Evidence for a Novel Multipotent Mammary Progenitor with Pregnancy-Specific Activity

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Evidence for a Novel Multipotent Mammary Progenitor with Pregnancy-Specific Activity

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Title: Evidence for a Novel Multipotent Mammary Progenitor with Pregnancy-Specific Activity
Author: Kaanta, Alice
Citation: Kaanta, Alice. 2012. Evidence for a Novel Multipotent Mammary Progenitor with Pregnancy-Specific Activity. Doctoral dissertation, Harvard University.
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Abstract: The mouse mammary gland has emerged as a model system for studying processes involved in the development of epithelial tissues. Current evidence suggests the existence of a differentiation hierarchy in the mammary gland, consisting of a stem cell capable of reconstituting the tissue, progenitors with the capacity to produce specific functional cell types, and differentiated cells with limited or no repopulation potential. Although markers for mammary stem cells and progenitors have been identified, these populations have not been isolated to purity and our understanding of how they function in different stages of mammary development remains incomplete. Many adult stem cells are mitotically quiescent and can therefore retain a DNA or histone label significantly longer than differentiated cells. In an attempt to identify mammary stem cells/progenitors by histone label retention, I crossed a mouse carrying the tetracycline-inducible histone 2b/eGFP (H2BGFP) gene with tetracycline transactivator strains expected to induce H2BGFP in the mammary gland. H2BGFP expression was induced in the mammary gland until puberty and then chased for 6-8 weeks; \(H2BGFP^+\) label retaining cells were isolated and assayed. Transplantation experiments comparing MMTVrtTA/H2BGFP MECs isolated after induction to MMTVrtTA/H2BGFP MECs retaining label post-chase failed to prove that label retention enriches for stem cells/progenitors in the MMTVrtTA/H2BGFP system. During the course of these experiments, I unexpectedly discovered that MMTVrtTA induced H2BGFP expression exclusively in the \(CD24^+/CD29^+\) and \(CD24^+/CD29^{lo}\) populations, which contain stem cells and progenitors, respectively. Interestingly, I also discovered that H2BGFP+/CD24+/CD29lo MECs developed limited mammary outgrowths in vivo and that pregnancy increased the repopulation ability of these cells by 5-10-fold. H2BGFP+/CD24+/CD29lo outgrowths contained all mammary lineages and produced milk, but were unable to self-renew in serial transplant assays. Furthermore, \(H2BGFP^+/CD24^+/CD29^{lo}\) and \(H2BGFP^-/CD24^+/CD29^{lo}\) MECs had distinct gene expression profiles, with H2BGFP+/CD24+/CD29lo MECs expressing lower levels of transcripts involved in mammary development and differentiation. These data provide evidence for the existence of a multipotent, pregnancy-activated mammary progenitor and suggests that different progenitor populations are responsible for mammary expansion during puberty and pregnancy. Future studies may identify FACS markers for purification of pregnancy-activated progenitors and further elucidate the role of different mammary cell types during pregnancy.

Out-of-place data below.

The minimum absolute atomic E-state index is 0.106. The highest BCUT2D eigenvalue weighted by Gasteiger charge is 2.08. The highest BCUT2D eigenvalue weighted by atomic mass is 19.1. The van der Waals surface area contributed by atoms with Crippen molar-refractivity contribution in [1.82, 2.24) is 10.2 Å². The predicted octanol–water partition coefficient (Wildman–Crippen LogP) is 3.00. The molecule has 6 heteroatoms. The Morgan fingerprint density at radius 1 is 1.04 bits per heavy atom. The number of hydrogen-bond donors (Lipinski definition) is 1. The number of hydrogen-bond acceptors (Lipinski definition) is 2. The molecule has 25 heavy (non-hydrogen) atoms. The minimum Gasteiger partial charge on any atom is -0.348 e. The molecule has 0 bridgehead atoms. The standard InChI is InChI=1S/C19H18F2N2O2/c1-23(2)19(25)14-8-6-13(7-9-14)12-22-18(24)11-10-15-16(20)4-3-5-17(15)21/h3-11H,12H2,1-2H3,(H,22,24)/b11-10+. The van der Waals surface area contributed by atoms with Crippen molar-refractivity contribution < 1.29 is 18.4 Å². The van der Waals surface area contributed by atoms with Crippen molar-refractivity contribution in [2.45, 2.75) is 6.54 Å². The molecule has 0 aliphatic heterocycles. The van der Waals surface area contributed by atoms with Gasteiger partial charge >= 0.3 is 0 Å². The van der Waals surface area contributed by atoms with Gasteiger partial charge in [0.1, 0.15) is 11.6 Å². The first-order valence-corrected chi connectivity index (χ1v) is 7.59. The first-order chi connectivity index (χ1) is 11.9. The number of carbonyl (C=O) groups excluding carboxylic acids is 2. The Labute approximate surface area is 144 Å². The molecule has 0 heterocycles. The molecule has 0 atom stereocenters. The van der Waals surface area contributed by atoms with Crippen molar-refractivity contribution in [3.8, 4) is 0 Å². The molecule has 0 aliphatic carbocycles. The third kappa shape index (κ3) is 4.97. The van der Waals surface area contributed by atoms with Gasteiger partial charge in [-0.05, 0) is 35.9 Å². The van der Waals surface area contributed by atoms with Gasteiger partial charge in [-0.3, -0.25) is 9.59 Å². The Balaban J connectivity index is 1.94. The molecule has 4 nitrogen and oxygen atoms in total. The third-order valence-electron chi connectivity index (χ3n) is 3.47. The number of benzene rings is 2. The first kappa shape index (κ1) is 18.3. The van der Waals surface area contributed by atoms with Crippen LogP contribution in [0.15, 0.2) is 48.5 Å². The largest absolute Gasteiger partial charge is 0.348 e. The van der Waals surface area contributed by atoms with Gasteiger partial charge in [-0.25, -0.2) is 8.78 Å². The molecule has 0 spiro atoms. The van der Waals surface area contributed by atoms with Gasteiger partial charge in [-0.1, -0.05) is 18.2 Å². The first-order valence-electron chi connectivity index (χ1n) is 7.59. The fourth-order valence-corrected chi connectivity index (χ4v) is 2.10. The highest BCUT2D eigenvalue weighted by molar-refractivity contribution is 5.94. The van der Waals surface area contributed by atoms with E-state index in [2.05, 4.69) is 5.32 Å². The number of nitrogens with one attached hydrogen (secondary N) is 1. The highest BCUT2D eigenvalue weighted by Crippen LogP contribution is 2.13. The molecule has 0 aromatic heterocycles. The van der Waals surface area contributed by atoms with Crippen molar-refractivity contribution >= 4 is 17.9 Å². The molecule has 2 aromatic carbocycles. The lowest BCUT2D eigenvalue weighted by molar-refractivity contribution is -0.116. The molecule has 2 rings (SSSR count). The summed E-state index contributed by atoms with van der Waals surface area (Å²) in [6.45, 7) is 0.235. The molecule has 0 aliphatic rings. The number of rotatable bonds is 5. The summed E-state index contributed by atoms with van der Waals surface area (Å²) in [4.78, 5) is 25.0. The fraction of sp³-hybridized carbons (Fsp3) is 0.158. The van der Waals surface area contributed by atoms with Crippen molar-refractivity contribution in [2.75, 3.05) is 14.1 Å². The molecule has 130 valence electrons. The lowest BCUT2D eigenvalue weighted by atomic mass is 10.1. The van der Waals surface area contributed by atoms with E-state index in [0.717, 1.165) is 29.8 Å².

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Citable link to this page: http://nrs.harvard.edu/urn-3:HUL.InstRepos:10087379
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